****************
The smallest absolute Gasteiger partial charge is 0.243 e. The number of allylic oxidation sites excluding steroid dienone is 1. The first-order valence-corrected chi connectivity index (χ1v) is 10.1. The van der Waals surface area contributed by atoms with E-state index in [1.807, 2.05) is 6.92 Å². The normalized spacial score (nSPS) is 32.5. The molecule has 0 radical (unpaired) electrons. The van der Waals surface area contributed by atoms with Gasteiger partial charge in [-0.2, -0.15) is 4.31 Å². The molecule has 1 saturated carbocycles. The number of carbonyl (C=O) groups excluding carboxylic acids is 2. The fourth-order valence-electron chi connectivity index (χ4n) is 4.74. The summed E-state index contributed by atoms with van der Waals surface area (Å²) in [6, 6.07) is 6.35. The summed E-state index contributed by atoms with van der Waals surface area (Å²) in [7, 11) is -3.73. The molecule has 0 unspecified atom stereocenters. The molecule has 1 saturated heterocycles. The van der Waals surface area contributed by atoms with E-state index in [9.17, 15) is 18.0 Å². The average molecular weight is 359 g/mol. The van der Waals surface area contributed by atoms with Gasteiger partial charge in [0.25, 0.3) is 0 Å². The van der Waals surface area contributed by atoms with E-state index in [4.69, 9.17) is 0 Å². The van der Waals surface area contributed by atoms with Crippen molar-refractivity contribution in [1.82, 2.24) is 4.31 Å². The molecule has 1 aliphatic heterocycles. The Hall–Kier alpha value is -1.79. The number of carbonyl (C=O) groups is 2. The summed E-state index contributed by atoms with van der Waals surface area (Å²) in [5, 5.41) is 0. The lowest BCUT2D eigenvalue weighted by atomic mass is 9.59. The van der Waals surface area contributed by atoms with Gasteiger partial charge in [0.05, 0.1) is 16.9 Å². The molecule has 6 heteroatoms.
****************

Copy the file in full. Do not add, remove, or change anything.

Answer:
The smallest absolute Gasteiger partial charge is 0.243 e. The number of allylic oxidation sites excluding steroid dienone is 1. The first-order valence-corrected chi connectivity index (χ1v) is 10.1. The van der Waals surface area contributed by atoms with E-state index in [1.807, 2.05) is 6.92 Å². The normalized spacial score (nSPS) is 32.5. The molecule has 0 radical (unpaired) electrons. The van der Waals surface area contributed by atoms with Gasteiger partial charge in [-0.2, -0.15) is 4.31 Å². The molecule has 1 saturated carbocycles. The number of carbonyl (C=O) groups excluding carboxylic acids is 2. The fourth-order valence-electron chi connectivity index (χ4n) is 4.74. The summed E-state index contributed by atoms with van der Waals surface area (Å²) in [6, 6.07) is 6.35. The summed E-state index contributed by atoms with van der Waals surface area (Å²) in [7, 11) is -3.73. The molecule has 0 unspecified atom stereocenters. The molecule has 1 saturated heterocycles. The van der Waals surface area contributed by atoms with E-state index in [9.17, 15) is 18.0 Å². The average molecular weight is 359 g/mol. The van der Waals surface area contributed by atoms with Gasteiger partial charge in [0.25, 0.3) is 0 Å². The van der Waals surface area contributed by atoms with E-state index in [4.69, 9.17) is 0 Å². The van der Waals surface area contributed by atoms with Crippen molar-refractivity contribution in [1.82, 2.24) is 4.31 Å². The molecule has 1 aliphatic heterocycles. The Hall–Kier alpha value is -1.79. The number of carbonyl (C=O) groups is 2. The summed E-state index contributed by atoms with van der Waals surface area (Å²) in [5, 5.41) is 0. The lowest BCUT2D eigenvalue weighted by atomic mass is 9.59. The van der Waals surface area contributed by atoms with Gasteiger partial charge in [0.05, 0.1) is 16.9 Å². The molecule has 6 heteroatoms.